What are your thoughts on this important issue?

Tuesday, January 8, 2008

Four Ways to Prolong Life

Greetings! I have been recovering from knee surgery for the last several weeks, so I haven't posted for a while. But, I'm happy to say that I'm doing well, and planning to return to work in a week.

How would you like to live an average of 14 years longer? A study reported today by Kay-Tee Khaw and colleagues at the University of Cambridge in the UK suggested that 4 behaviors would prolong life by an average of 14 years. These were:

1. Drinking only moderately (this is usually defined as no more than 2 alcoholic beverages per day)
2. Quitting smoking (or not starting if you don't)
3. Exercise (usually defined as 30 or minutes of aerobic exercise on 5 days of the week)
4. Eating five servings of fruits and vegetables per day.

The authors questioned 20,000 people between 1993 and 1999, assigning them one point for each of the above healthy behaviors. After controlling for age and other factors, they found that persons with a score of "0" were four times more likely to die.

The researchers tracked deaths among the participants until 2006 and found that a person with a health score of 0 had the same risk of dying as someone with a health score of 4 who was 14 years older, thus the presumption that the healthy habits were likely to proling life.

I have long advocated keeping simple goals such as these four behaviours for maintaining health. Therefore, I'm delighted to see quantifiable evidence of benefits. Since I haven't seen the original study or analyzed the data, I can't be certain that the study doesn't have some statistical flaws, but I am willing to accept that there is life-extending benefit to these behaviors and recommend them as the basis for good health.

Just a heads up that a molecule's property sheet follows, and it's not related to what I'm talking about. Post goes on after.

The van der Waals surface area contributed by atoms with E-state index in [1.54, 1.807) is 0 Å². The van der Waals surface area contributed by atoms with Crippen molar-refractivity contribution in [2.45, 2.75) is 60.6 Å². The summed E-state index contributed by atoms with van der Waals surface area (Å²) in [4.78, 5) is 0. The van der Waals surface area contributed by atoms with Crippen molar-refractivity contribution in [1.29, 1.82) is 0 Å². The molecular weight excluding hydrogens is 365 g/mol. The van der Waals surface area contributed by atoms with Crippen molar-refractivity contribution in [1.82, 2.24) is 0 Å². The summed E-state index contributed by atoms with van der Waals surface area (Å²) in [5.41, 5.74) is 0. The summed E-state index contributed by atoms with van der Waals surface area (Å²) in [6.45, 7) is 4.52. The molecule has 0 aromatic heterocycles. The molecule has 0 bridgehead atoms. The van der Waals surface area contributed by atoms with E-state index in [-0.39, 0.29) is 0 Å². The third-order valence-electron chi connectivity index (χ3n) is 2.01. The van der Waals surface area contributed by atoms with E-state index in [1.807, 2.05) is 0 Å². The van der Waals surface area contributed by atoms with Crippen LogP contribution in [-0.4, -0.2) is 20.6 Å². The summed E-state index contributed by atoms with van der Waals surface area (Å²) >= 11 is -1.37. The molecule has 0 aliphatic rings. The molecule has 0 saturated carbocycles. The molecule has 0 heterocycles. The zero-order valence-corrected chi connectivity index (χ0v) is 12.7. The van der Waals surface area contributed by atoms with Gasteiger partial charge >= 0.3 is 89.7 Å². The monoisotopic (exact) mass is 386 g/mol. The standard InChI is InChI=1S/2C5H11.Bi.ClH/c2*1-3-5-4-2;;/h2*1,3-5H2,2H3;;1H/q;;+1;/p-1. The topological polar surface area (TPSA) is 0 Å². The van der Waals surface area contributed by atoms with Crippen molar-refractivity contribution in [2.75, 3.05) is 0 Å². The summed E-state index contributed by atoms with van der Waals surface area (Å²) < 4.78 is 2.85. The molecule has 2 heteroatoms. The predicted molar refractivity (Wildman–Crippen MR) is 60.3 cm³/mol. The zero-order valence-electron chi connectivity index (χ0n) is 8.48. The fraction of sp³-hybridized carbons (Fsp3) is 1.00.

In this season of resolutions, why not adopt these four simple, but profound, lifestyle changes and make a choice to lead a healthier and longer life!

Monday, January 7, 2008

Walk Further with a Pedometer

My wife and I recently installed a photovoltaic system at our house so that we can generate electricity from the sun. If we produce more than we use (which we do), we can sell it back to the power company. By producing an excess of electricity, I thought that we may become less careful about energy use, but the opposite reaction has occurred. We have actually become more conserving of electricity. Apparently, a similar mentality occurs when people use pedometers to keep up with the amount of walking they do on a daily basis.